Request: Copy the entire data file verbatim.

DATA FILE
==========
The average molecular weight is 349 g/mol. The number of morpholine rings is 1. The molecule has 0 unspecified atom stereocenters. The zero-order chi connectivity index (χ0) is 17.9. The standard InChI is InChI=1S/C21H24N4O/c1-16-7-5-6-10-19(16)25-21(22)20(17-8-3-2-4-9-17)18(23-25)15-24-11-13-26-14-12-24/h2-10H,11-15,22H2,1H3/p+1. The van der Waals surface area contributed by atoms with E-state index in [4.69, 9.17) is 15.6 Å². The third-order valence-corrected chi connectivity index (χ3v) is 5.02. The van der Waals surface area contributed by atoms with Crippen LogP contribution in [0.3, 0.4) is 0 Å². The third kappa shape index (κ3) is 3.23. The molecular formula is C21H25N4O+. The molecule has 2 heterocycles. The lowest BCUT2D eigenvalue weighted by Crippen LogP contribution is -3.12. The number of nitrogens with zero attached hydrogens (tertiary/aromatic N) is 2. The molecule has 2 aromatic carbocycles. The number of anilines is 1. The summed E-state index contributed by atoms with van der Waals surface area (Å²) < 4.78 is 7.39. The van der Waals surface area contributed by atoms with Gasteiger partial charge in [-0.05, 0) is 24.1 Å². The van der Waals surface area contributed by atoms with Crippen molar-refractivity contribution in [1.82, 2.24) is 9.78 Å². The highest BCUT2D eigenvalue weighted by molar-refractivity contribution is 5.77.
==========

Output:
The average molecular weight is 349 g/mol. The number of morpholine rings is 1. The molecule has 0 unspecified atom stereocenters. The zero-order chi connectivity index (χ0) is 17.9. The standard InChI is InChI=1S/C21H24N4O/c1-16-7-5-6-10-19(16)25-21(22)20(17-8-3-2-4-9-17)18(23-25)15-24-11-13-26-14-12-24/h2-10H,11-15,22H2,1H3/p+1. The van der Waals surface area contributed by atoms with E-state index in [4.69, 9.17) is 15.6 Å². The third-order valence-corrected chi connectivity index (χ3v) is 5.02. The van der Waals surface area contributed by atoms with Crippen LogP contribution in [0.3, 0.4) is 0 Å². The third kappa shape index (κ3) is 3.23. The molecular formula is C21H25N4O+. The molecule has 2 heterocycles. The lowest BCUT2D eigenvalue weighted by Crippen LogP contribution is -3.12. The number of nitrogens with zero attached hydrogens (tertiary/aromatic N) is 2. The molecule has 2 aromatic carbocycles. The number of anilines is 1. The summed E-state index contributed by atoms with van der Waals surface area (Å²) < 4.78 is 7.39. The van der Waals surface area contributed by atoms with Gasteiger partial charge in [-0.05, 0) is 24.1 Å². The van der Waals surface area contributed by atoms with Crippen molar-refractivity contribution in [1.82, 2.24) is 9.78 Å². The highest BCUT2D eigenvalue weighted by molar-refractivity contribution is 5.77.